As dietitians, we love to encourage homemade meals and snacks as much as possible. But we also like to think we’re realistic. We know how busy weeknights and work days can be. Whether you haven’t had time for meal prep, or going out of office for lunch helps keep you going, the local food court can still be a nutritious option. While many of the meals you’ll find in a food court are higher in energy and fat than home-cooked options, it’s definitely not always the case if you know what to look for. Here are our recommended healthy food court work lunches.
14 healthy food court work lunches
- Sandwiches or wraps that contain at least 3 salad ingredients as well as a lean protein and a wholegrain or sourdough wrap/bread.
- A salad is one of the easiest healthy options. Choose a lean protein, like grilled chicken or salmon. Always go for vinegar-based dressings instead of creamy ones.
- Choose grilled fish and enjoy it with a side salad.
- A baked potato filled with beans and salad ingredients, hold the sour cream!
- Poke bowls with tofu, salmon or grilled chicken as your protein.
- A burrito bowl with extra salad and no sour cream.
- A stir-fry made with lean protein, vegetables and brown rice.
- Vietnamese rice paper rolls are always a treat. Enjoy them with chicken or tofu.
- Tabbouleh or other Middle-Eastern grain or bean-based dishes
- A Greek mezze platter with grilled chicken and salad.
- Eggs on wholegrain toast with sauteed veggies or a vegetable omelette.
- Sushi is fine occasionally as it is often high in carbs, but low in protein and vegetables. If you do choose sushi, include a side of edamame and sashimi. You should also choose fillings such as tuna, salmon or chicken over tempura.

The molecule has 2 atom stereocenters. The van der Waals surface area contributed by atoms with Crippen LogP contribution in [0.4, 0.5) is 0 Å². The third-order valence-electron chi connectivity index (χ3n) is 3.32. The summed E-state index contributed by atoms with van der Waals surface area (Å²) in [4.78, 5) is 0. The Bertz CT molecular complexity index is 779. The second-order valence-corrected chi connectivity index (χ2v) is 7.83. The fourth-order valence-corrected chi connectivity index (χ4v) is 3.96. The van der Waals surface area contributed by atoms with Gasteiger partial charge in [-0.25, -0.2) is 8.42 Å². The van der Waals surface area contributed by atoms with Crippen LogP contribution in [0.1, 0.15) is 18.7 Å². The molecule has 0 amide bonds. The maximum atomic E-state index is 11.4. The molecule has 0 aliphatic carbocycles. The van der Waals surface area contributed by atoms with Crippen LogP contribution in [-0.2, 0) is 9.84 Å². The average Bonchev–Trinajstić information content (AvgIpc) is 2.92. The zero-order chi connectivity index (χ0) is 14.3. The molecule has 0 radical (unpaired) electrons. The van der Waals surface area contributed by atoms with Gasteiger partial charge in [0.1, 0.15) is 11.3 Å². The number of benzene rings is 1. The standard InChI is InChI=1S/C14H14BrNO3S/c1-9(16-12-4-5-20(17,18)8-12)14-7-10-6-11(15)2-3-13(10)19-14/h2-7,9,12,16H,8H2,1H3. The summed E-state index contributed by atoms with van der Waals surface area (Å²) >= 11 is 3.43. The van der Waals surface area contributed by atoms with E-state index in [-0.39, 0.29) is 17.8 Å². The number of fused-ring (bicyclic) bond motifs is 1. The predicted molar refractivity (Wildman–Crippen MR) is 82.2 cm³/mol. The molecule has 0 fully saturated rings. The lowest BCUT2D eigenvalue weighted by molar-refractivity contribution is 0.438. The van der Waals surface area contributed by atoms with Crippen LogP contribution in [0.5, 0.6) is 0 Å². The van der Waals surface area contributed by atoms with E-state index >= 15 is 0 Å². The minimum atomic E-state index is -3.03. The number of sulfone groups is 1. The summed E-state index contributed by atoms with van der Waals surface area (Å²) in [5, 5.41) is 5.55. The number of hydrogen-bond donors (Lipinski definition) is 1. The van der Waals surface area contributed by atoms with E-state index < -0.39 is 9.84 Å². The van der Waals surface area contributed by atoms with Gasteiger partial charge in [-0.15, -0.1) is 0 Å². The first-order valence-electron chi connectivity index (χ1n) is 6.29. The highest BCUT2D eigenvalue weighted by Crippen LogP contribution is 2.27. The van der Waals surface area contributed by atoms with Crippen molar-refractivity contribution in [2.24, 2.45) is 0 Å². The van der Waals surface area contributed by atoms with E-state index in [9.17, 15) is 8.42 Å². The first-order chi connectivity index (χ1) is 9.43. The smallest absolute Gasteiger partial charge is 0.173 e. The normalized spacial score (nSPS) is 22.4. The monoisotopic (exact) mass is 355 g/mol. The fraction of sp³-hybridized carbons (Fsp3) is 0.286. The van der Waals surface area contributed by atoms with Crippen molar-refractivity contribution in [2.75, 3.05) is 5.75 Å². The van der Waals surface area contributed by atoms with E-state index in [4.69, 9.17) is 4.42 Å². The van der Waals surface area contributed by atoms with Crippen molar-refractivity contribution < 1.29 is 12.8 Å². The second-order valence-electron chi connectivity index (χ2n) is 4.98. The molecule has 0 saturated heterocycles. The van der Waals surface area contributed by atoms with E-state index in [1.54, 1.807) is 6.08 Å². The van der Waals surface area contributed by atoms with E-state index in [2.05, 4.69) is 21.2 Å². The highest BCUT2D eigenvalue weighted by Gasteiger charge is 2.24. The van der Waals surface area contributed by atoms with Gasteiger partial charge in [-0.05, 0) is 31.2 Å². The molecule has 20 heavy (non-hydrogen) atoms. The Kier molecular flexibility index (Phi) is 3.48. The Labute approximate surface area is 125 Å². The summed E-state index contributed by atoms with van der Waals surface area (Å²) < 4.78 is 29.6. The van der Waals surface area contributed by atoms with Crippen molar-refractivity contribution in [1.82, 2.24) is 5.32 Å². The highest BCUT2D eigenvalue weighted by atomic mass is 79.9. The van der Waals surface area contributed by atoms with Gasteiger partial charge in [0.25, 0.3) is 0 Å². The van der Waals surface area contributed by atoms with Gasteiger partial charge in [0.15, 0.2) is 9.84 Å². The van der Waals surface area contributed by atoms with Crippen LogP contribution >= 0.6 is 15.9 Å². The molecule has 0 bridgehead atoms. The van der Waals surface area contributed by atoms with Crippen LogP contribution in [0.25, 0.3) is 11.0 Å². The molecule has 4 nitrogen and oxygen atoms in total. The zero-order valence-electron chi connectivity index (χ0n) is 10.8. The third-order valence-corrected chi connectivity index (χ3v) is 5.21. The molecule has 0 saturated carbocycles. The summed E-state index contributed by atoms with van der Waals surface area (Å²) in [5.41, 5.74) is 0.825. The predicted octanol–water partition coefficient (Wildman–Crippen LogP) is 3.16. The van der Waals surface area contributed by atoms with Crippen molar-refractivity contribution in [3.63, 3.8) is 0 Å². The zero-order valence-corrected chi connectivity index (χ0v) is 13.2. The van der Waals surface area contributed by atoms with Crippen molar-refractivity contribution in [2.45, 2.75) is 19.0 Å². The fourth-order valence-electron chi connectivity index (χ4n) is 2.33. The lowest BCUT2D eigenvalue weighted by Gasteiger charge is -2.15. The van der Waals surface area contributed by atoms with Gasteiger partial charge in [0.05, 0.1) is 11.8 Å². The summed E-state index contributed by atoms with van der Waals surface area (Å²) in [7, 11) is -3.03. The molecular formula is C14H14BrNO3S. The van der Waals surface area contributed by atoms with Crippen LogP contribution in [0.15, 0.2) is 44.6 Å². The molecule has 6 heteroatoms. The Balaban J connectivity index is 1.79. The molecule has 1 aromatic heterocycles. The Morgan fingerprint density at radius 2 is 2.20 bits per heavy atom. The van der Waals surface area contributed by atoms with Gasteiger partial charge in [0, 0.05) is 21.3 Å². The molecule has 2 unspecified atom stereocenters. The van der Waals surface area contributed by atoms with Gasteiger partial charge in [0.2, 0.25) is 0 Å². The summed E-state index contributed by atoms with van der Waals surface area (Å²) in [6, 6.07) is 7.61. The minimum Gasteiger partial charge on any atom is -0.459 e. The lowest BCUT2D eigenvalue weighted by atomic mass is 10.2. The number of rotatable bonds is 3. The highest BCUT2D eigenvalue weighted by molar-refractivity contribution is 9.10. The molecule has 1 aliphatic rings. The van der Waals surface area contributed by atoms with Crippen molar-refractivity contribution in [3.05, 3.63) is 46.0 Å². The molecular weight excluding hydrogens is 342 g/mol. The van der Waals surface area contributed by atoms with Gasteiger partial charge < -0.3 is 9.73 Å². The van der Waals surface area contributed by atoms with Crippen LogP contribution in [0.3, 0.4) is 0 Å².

- Ramen or udon dishes are also fine occasionally. While ingredients like miso may have nutritional benefits, these are often high-fat meals with few vegetables. Try to order vegetables, like Asian green or edamame on the side.
- A bento box with grilled chicken or salmon. Limit tempura options.
6 less nutritious food court options to limit
- Deep-fried foods, like tempura and hot chips
- Kebabs and burgers
- Noodles and rice dishes that don’t have many veggies, like curry
- Creamy salad dressings, such as Caesar dressing
- Some yoghurts and smoothies as they are often higher in sugar and fat than homemade versions
- Soft drinks and juices
If you’re looking for more healthy food court options, but ones you can test your hand at at home, why not try out one of these healthy cafe breakfasts you can meal prep yourself? And for more advice on how to eat better at work, be sure to follow us on LinkedIn for weekly content drops.